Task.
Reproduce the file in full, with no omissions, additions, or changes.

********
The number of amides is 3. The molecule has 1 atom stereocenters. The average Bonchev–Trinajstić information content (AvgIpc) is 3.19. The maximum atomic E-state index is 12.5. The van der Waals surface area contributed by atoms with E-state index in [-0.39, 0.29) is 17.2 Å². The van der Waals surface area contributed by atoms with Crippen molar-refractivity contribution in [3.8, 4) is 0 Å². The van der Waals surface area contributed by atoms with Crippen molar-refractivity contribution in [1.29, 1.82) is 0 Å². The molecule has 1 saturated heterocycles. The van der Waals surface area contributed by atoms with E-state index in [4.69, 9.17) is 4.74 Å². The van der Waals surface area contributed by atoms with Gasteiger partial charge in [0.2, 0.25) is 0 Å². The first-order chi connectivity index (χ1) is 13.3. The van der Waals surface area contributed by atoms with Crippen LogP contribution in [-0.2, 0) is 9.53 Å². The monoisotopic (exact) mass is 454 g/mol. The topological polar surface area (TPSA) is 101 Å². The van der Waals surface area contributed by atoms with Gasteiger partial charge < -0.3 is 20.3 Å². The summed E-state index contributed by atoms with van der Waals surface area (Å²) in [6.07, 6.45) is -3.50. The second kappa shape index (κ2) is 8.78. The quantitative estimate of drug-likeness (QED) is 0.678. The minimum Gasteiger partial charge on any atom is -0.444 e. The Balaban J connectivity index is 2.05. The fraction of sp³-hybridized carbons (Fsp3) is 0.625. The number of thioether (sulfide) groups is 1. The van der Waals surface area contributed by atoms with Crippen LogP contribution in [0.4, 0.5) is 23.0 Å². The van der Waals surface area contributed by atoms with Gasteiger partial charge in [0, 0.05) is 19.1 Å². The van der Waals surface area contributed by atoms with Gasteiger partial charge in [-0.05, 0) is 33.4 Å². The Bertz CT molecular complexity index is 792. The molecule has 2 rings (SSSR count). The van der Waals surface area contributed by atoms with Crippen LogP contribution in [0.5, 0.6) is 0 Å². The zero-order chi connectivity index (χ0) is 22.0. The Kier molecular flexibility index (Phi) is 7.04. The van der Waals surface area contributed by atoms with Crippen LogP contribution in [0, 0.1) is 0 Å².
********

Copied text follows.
The number of amides is 3. The molecule has 1 atom stereocenters. The average Bonchev–Trinajstić information content (AvgIpc) is 3.19. The maximum atomic E-state index is 12.5. The van der Waals surface area contributed by atoms with E-state index in [-0.39, 0.29) is 17.2 Å². The van der Waals surface area contributed by atoms with Crippen molar-refractivity contribution in [3.8, 4) is 0 Å². The van der Waals surface area contributed by atoms with Crippen molar-refractivity contribution in [1.29, 1.82) is 0 Å². The molecule has 1 saturated heterocycles. The van der Waals surface area contributed by atoms with E-state index in [4.69, 9.17) is 4.74 Å². The van der Waals surface area contributed by atoms with Gasteiger partial charge in [0.2, 0.25) is 0 Å². The first-order chi connectivity index (χ1) is 13.3. The van der Waals surface area contributed by atoms with Crippen LogP contribution in [-0.2, 0) is 9.53 Å². The monoisotopic (exact) mass is 454 g/mol. The topological polar surface area (TPSA) is 101 Å². The van der Waals surface area contributed by atoms with Gasteiger partial charge < -0.3 is 20.3 Å². The summed E-state index contributed by atoms with van der Waals surface area (Å²) in [6.07, 6.45) is -3.50. The second kappa shape index (κ2) is 8.78. The quantitative estimate of drug-likeness (QED) is 0.678. The minimum Gasteiger partial charge on any atom is -0.444 e. The Balaban J connectivity index is 2.05. The fraction of sp³-hybridized carbons (Fsp3) is 0.625. The number of thioether (sulfide) groups is 1. The van der Waals surface area contributed by atoms with Crippen LogP contribution in [0.4, 0.5) is 23.0 Å². The van der Waals surface area contributed by atoms with Gasteiger partial charge in [0, 0.05) is 19.1 Å². The van der Waals surface area contributed by atoms with Gasteiger partial charge in [-0.05, 0) is 33.4 Å². The Bertz CT molecular complexity index is 792. The molecule has 2 rings (SSSR count). The van der Waals surface area contributed by atoms with Crippen LogP contribution in [0.5, 0.6) is 0 Å². The zero-order chi connectivity index (χ0) is 22.0. The Kier molecular flexibility index (Phi) is 7.04. The van der Waals surface area contributed by atoms with Crippen LogP contribution in [0, 0.1) is 0 Å².